1. Yeah, WiFi , that should suck the batteries dry real fast!

      It’s a hackers badge! You add what “YOU” want because what you want may not be the same as what someone else wants. Personally I would choose Bluetooth rather than WiFi for programming, lower power, less protocol overhead and easier to access of many other devices. It has TTL Serial, I2C and SPI. Go for it , add what you want.

      Quote: “It is bad enough that whoever designed this did not have the sense to put the ftdi chip on the thing”

      Well two comments –
      1) As a hacker I have dozens of serial connectors and programmers already. USB serial, Jtag, Xilinx DLC, Altera USB Blaster, at least six programmers for PIC, several AVR including STM8 STM32, 8051, E/EPROM FLASH programmers so would I want to pay the extra price to have them included onboard.

      2) The “Whoever designed this” in this case is Voja Antonic and he has been creating innovative electronic projects since the 70’s including an affordable home computer he designed in the 80’s

      Also Voja on IO –

      It’s easy to criticize but where is your design with built in FTDI? And how many people would even want built in USB serial?

      1. I can see that a USB port on the device would be useful – USB has been around for a long time, but would the increase in BOM cost be worth it? For a hackers device, probably not. As pointed out by ROB, if you don’t have a USB/serial converter lying around, then you can’t call yourself a hacker… well, an embedded hacker (because you could be a hacker of RF, or hardware, or wood, or CNC, or…)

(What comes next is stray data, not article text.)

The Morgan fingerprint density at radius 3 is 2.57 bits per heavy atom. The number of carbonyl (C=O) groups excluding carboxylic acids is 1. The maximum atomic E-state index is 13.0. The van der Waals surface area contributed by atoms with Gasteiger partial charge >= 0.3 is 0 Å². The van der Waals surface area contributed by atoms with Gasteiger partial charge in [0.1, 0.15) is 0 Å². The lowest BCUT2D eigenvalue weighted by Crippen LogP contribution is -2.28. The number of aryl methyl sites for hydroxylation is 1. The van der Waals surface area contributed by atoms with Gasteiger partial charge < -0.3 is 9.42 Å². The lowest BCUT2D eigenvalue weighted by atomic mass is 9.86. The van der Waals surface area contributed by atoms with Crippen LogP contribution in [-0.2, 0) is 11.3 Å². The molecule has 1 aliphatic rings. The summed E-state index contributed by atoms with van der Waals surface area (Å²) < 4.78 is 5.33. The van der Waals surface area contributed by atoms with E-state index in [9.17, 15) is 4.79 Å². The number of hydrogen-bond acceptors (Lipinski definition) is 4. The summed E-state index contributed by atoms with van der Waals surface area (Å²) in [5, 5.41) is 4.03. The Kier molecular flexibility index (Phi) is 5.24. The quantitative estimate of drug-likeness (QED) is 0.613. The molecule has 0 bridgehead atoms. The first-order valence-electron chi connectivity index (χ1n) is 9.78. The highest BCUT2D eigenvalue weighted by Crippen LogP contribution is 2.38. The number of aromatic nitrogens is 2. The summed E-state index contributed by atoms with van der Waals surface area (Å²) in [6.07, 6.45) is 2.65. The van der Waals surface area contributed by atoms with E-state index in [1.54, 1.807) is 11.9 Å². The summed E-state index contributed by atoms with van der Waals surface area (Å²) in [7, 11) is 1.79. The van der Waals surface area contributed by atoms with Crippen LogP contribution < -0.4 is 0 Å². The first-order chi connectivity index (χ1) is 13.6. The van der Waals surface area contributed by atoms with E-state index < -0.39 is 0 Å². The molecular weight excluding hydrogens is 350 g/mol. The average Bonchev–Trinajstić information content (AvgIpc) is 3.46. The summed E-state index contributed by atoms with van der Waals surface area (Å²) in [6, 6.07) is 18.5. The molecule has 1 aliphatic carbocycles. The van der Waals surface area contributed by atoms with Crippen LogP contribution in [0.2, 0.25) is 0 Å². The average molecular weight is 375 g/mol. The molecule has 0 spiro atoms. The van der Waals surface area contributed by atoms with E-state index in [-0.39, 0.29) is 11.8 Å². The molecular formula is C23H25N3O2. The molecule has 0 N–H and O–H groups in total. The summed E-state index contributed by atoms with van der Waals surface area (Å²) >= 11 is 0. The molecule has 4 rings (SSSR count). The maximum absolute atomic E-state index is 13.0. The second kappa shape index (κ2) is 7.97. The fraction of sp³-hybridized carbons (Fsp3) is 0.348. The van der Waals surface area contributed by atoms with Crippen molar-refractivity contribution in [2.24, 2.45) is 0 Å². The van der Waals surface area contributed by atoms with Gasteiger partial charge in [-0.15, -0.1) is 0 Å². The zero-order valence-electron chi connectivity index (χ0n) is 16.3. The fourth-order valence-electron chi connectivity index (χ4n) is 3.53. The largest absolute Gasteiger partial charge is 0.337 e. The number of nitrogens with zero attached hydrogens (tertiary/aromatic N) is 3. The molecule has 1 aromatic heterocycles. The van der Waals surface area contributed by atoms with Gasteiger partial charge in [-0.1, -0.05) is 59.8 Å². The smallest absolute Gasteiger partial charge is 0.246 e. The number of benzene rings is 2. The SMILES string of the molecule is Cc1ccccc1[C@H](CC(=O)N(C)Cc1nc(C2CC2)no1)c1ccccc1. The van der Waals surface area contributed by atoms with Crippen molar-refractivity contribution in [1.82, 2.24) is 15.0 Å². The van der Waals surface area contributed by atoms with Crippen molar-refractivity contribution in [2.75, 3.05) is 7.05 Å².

2. Many of the MX chips have native USB, this one was donated by Microchip and doesn’t happen to have USB. I don’t think that’s much of a problem. I mean it would be nice if the header worked for a stock FTDI 6 pin header, but then it wouldn’t work for PIC ICSP.

    2. Having a FTDI chip on the thing would mean that you also have to include something to disconnect it in case you want to use serial communication for something else. This is after all a hackers device.